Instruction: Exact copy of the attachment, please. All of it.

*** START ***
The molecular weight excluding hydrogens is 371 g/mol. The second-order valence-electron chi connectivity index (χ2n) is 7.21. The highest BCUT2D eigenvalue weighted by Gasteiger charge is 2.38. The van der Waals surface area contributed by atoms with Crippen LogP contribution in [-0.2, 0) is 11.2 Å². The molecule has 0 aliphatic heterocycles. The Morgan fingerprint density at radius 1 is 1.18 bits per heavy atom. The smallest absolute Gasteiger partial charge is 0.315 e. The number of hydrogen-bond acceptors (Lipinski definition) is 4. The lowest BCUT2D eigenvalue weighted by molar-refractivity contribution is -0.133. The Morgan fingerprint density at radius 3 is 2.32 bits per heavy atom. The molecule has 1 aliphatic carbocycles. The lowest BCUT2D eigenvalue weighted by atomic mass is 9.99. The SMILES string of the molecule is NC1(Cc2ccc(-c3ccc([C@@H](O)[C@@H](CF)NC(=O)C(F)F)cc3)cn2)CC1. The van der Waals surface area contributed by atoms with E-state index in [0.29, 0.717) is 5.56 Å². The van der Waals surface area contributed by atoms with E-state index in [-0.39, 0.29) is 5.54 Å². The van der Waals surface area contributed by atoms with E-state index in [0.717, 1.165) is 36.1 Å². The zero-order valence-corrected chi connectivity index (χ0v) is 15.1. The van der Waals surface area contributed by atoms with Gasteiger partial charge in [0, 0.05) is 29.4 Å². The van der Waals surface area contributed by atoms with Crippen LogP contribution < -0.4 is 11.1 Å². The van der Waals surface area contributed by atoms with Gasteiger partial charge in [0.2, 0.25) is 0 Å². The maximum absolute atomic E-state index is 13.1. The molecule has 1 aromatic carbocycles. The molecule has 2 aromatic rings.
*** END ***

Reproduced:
The molecular weight excluding hydrogens is 371 g/mol. The second-order valence-electron chi connectivity index (χ2n) is 7.21. The highest BCUT2D eigenvalue weighted by Gasteiger charge is 2.38. The van der Waals surface area contributed by atoms with Crippen LogP contribution in [-0.2, 0) is 11.2 Å². The molecule has 0 aliphatic heterocycles. The Morgan fingerprint density at radius 1 is 1.18 bits per heavy atom. The smallest absolute Gasteiger partial charge is 0.315 e. The number of hydrogen-bond acceptors (Lipinski definition) is 4. The lowest BCUT2D eigenvalue weighted by molar-refractivity contribution is -0.133. The Morgan fingerprint density at radius 3 is 2.32 bits per heavy atom. The molecule has 1 aliphatic carbocycles. The lowest BCUT2D eigenvalue weighted by atomic mass is 9.99. The SMILES string of the molecule is NC1(Cc2ccc(-c3ccc([C@@H](O)[C@@H](CF)NC(=O)C(F)F)cc3)cn2)CC1. The van der Waals surface area contributed by atoms with E-state index in [0.29, 0.717) is 5.56 Å². The van der Waals surface area contributed by atoms with E-state index in [-0.39, 0.29) is 5.54 Å². The van der Waals surface area contributed by atoms with E-state index in [0.717, 1.165) is 36.1 Å². The zero-order valence-corrected chi connectivity index (χ0v) is 15.1. The van der Waals surface area contributed by atoms with Gasteiger partial charge in [0, 0.05) is 29.4 Å². The van der Waals surface area contributed by atoms with Crippen LogP contribution < -0.4 is 11.1 Å². The van der Waals surface area contributed by atoms with Gasteiger partial charge in [0.2, 0.25) is 0 Å². The maximum absolute atomic E-state index is 13.1. The molecule has 1 aromatic carbocycles. The molecule has 2 aromatic rings.